I’m delighted to once again be writing to you from the Black Hat USA conference in Las Vegas, Nevada. This year’s Black Hat is as big as ever and the talks seem to have improved over 2011.
The first session I sat in today was titled “Smashing the future for fun and profit” and was a panel with Jeff Moss (Dark Tangent), Adam Shostack, Marcus Ranum and Bruce Schneier moderated by Jennifer Granick.
Those of you that may have asked me to be on a panel in the past may well know that I am not a big fan of panels. Most of them are buckets of #FAIL. This one however was very well executed. It was a great mix of hands-on practitioner mixed with big think topics.
Surprisingly nearly the entire discussion revolved around the role, responsibilities and behavior of government. Maybe Jeff is to blame for that considering his roles at Homeland Security and ICANN.
I think generally everyone seemed to agree with Marcus Ranum on the dividing line between what the government should be doing versus the private sector. Just like in other parts of our society the line is drawn between what only a nation-state can do and what the private sector is incented to do.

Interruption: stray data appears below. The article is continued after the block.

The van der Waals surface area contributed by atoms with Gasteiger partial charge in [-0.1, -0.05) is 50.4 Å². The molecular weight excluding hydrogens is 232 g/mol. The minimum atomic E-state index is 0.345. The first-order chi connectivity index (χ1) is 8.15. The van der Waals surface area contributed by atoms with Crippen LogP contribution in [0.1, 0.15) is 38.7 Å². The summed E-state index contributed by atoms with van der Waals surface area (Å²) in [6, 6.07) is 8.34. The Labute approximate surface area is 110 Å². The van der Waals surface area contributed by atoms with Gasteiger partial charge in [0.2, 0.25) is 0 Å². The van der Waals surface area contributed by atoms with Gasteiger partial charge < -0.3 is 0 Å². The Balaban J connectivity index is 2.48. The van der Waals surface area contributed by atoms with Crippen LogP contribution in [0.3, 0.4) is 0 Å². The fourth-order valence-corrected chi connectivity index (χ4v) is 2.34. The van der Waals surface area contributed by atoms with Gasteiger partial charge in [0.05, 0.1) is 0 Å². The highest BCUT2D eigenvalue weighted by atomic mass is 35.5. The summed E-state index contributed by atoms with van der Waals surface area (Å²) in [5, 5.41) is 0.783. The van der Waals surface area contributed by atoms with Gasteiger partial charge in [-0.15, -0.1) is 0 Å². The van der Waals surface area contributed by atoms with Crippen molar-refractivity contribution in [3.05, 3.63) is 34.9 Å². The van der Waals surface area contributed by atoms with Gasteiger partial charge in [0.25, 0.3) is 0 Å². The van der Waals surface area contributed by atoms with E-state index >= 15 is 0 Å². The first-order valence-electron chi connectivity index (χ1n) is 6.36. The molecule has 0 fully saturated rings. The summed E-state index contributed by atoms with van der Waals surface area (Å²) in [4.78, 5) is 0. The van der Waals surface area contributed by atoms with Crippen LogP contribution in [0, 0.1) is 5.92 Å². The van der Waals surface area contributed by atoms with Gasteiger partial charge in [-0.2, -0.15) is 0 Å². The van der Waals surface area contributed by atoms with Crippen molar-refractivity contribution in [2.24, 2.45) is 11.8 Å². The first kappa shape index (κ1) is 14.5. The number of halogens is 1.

Jeff pointed out that government also plays an important role in those things that the private sector simply isn’t interested in, even if the development of these new technologies is needed and important.
He gave examples of how DHS has been involved in further development work on DNSSEC and secure BGP. Both are very important for the future integrity and security of the internet, yet there was little commercial advantage for the private sector to invest.
Jennifer did a brief poll asking the audience if they were more afraid of the government having access to their information and doing undesirable things with it or if we were more afraid of Google. A significantly larger proportion are afraid of Google.
Phrased another way we were asked if we are most afraid of the government, corporations or “the bad guys”. When put in these terms the “bad guys” were the most feared without question.
I found the panel’s opinions both enlightening and realistic. It was a no-bullshit zone and that openness lead to the success of the session.
The conclusion sums it up well. We still have a long way to go and we will not ever likely get there, but ten years from now we are likely to be better off for having tried to make it better.